What do you think will happen in the world of marketing in 2015?
Black “Friday” comes earlier and earlier every year. A few years ago stores started opening at midnight, last year many opened at 10pm on Thanksgiving and now this year some stores are going to be open all day on Thanksgiving! This is an alarming trend that we as marketers need to stop perpetuating.
Thanksgiving is a day for families to come together and give thanks for one another. Because it is not a religious holiday, Thanksgiving is often the only holiday that some families get to spend together. I think that if retailers continue to take away the sanctity of Thanksgiving, consumers (not to mention employees) will soon become resentful and in the worst case scenario become disloyal and begin to shop at retailers who support the same Thanksgiving ideals they do instead of shopping at whichever retailer has the best deals.
One company that will not be opening their doors on Thursday is Costco. Their reason being: “Our employees work especially hard during the holiday season, and we simply believe they deserve the opportunity to spend Thanksgiving with their families. Nothing more complicated than that”. The move has endeared customers to Costco with people like Dave Letterman saying that Costco will be his next job. These retailers are taking a similar approach:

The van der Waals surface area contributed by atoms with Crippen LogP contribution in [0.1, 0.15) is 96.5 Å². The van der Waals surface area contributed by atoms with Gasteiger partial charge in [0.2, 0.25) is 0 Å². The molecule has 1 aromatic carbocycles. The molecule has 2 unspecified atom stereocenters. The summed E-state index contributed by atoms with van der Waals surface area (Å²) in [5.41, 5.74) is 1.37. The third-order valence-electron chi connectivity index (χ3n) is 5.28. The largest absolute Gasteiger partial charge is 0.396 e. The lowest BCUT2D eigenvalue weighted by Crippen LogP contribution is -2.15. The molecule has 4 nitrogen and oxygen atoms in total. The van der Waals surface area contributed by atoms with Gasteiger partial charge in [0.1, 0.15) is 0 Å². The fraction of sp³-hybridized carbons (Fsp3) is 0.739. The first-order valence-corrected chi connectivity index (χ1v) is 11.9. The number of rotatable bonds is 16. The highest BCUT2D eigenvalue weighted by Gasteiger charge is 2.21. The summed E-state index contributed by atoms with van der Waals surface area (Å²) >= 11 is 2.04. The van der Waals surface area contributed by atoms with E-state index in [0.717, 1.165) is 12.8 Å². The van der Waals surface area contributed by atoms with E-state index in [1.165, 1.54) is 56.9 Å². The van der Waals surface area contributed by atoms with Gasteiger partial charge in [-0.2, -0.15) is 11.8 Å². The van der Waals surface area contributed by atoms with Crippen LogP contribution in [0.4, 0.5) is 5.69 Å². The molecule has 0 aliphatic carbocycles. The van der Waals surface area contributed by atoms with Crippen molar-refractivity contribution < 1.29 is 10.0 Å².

Burlington Coat Factory
The reason that the brick-and-mortar stores are opening earlier and earlier every year is to keep up with the online retailers. Best Buy began putting technology gifts on sale Nov. 20 and Walmart started offering free shipping on the season’s hot gifts as of Nov. 1. I propose that we either need to respect the Thanksgiving Holiday and go back to making Black Friday be a big deal ON Black Friday or we need to get rid of Black Friday and its sense of occasion altogether. I think we are going the way of the latter: according to a recent study by Accenture, 19 percent of Americans report that they’ve already spent between $100 and $500 on holiday shopping—having started as early as September—and 18 percent of consumers now believe the best holiday deals happen before Thanksgiving. I fall into this category – I purchased my Dad’s present back in October. Based upon Black Friday and Cyber Monday sales this year, it will be very interesting to see what retailers decide to do next year – If they switch over to a whole Thanksgiving week of deals or hit Black Friday harder than this year.